Samples of any five of Liz's beautifully blended fragrances, from either or both lines, can be ordered at   For those who are familiar with the previous incarnation of the perfumes under the Liz Zorn Perfumes brand, none of those fragrances will be discontinued - you can still special order many of the fragrances found at  A sample of one of her most popular scents, the spicy rose perfume extrait Sinti from the Modern Natural line, will be included in our grand giveaway prize on March 31.

UPDATE: Liz has also made the scent she describes for us here and a sample will go to our lucky Grand Prize Winner!

Metro Perfume Giveaway



"L'Absinthe" by Edgar Degaa. 1876.  Photo of Liz Zorn, "English Rose" and "Tulips" courtesy of the artist and used with her permission.

Comments are encouraged!  Please read the initial post in this series for the details on our extraordinary giveaway which will take place on March 31.

Posts prior to 2015 first appeared on my previous website, memory & desire (


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A riveting picture of scents painted by Liz. Will have to go back and reread and try to imagine how that room might smell. Thought-provoking!


The fragrance sounds wonderful. I will be going over to her site(s). Underworld sounds like a must-try. I will have to email her about the mosses, however. I recently figured out that I am allergic to genuine oakmoss and need to stay with the nonallergenic simulations. Is that unfortunate or what? There are worse allergy problems, I know.




Reading the daily posts for this project has been a real delight!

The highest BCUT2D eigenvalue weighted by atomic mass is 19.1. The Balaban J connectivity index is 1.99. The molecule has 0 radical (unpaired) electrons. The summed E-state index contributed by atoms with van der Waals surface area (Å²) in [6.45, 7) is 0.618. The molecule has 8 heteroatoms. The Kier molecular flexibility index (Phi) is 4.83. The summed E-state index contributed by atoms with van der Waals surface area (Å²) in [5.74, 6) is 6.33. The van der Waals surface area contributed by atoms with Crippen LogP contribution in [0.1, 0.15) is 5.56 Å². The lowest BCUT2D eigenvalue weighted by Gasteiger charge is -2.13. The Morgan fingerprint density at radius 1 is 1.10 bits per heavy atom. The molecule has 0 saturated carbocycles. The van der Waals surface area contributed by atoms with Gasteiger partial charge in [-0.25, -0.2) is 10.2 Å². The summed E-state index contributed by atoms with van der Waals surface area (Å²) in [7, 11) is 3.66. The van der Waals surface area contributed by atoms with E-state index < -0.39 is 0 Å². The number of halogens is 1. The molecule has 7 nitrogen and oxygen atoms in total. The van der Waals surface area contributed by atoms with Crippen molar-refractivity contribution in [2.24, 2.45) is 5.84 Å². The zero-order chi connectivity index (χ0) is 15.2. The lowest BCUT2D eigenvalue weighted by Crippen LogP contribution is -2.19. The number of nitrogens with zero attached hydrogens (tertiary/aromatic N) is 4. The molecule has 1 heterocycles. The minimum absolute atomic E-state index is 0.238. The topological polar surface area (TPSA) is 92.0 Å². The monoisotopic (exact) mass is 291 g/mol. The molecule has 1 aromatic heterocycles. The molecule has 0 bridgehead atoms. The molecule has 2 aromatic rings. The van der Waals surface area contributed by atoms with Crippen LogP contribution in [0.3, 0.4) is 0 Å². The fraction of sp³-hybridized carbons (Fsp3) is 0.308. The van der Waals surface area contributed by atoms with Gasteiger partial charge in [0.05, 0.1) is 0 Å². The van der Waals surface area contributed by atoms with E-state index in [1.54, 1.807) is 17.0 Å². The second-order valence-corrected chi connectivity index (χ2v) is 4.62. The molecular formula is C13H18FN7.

Heather, you're a genius!


I love Degas and I love how Liz almost uses this painting as a link between the poem and the perfume. Its facsinating how one sensory experience can explain another(even when or especially when stemming from a different 'sense'or sensory modality)..I loved everything that she wrote(I know, I've used 'love' way too often in this
And these lines:
"I look out my window and think of times long past.
Smells and spirits that linger on the air,
In the earth, and on my lips,
Unspoken, and fingertips.
Waiting, watching in silence.
Like the Raptor, for something to move."
are beautiful!

Lisa A

I agree - I would love to smell all of these creations!


This feels like the darkest take on the poem. That's not a bad thing, just an observation. "The end of something that never quite had it’s day." -- from what I imagine the perfume would smell like, it fits the quote so well.

This has been a wonderful series; too bad we can't all smell the resulting perfumes and ponder those, too.


this is maybe the closest interpretation to what my own would be.

Ruth Ruane

Thank you for posting the formula. This is a treasure. I am going to mix these together myself.
The painting Liz chose could have been painted for the perfume she made in the same way as the perfume was made for the poem. Wonderful creativity and generosity. Thank you again!


Now, I have been superfluous (corrected spelling!!) with TWO postings. Apologies


After reading the comments by Jason and MattS, anything that I could add would be superfluos.
Yes, a standing ovation to all is in order.


After reading the comments by Jason and MattS, anything that I could add would be superfluos.
Yes, a standing ovation to all is in order.

Gail S

Now I'm wondering what the Oriental Fragrance Base is. I've recently fallen in love with this perfumer's work and find that there is definitely some thread that ties them all together. Maybe it's this base? I've enjoyed this project immensely!


Thanks again, Heather, for this terrific project...and thanks Liz Zorn for another interesting take on Pound. Here is yet another perfumer whose work I feel I have to sample!